The 8-11yr olds are abstracting ideas to develop choreographic skills, making choices and decisions using their own responses. The children played with ribbons representing firework light trails and then created their own ribbon pictures to inspire and design movement pathways.




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Reflecting on the Festival and Next Choreography

And so the end of Next Choreography 2016 -17 has come, and what a year it has been !

The Festival was a vibrant, welcoming and slightly hectic day of dance, creativity and ummm cake … lots of cake. I was taken aback about how open minded and willing to participate the audience were, especially throughout the ‘welcome dance’ and the interesting lift experience.

I am overwhelmed by what I have learnt and achieved on the NC course at Siobhan Davies Dance, and so grateful to have this enriching opportunity. If you are interested in creating, meeting new people and up for a challenge I would highly recommend the NC course for next year. It is so much more than dance and choreography, so don’t let a lack of experience put you off – we had people from a whole host of different backgrounds from drama to art, which only made our experience more valuable. My perception of dance and choreography will never be the same again and I am so glad for this !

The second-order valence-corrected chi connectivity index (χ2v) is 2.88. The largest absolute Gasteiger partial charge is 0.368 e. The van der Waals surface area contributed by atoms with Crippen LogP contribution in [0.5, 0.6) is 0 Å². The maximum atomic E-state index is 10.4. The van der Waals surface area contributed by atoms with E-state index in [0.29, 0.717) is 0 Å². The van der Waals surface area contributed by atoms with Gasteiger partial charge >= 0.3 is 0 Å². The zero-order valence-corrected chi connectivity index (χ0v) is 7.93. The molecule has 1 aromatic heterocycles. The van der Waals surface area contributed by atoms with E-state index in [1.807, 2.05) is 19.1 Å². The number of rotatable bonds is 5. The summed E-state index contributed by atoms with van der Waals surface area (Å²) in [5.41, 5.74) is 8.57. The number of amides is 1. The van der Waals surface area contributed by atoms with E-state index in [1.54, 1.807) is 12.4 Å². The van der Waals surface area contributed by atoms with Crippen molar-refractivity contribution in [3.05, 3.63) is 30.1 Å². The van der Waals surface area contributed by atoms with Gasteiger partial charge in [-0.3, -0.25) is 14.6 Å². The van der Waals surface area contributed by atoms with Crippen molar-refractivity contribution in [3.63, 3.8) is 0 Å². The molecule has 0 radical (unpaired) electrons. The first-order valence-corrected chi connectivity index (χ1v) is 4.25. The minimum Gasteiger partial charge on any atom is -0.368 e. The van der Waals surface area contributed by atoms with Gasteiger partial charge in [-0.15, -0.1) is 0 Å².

Thank you SDD so much and I can’t wait to join YAAG next year.


Festival 2 Festival 3 Festival 4
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The Traces Commissions – Webb Ellis tell us about their experience so far…

Check out the latest blog from Traces Commissions artists Webb-Ellis about the first explorations into working with us here at Siobhan Davies Studios. Web-Ellis are British/Canadian artist filmmakers working in film, installation, and performance. They are currently resident artists at Crescent Arts in Scarborough. Over the coming year they will be working to create new artworks in response to the work of Siobhan Davies Dance and the communities connected to our studios.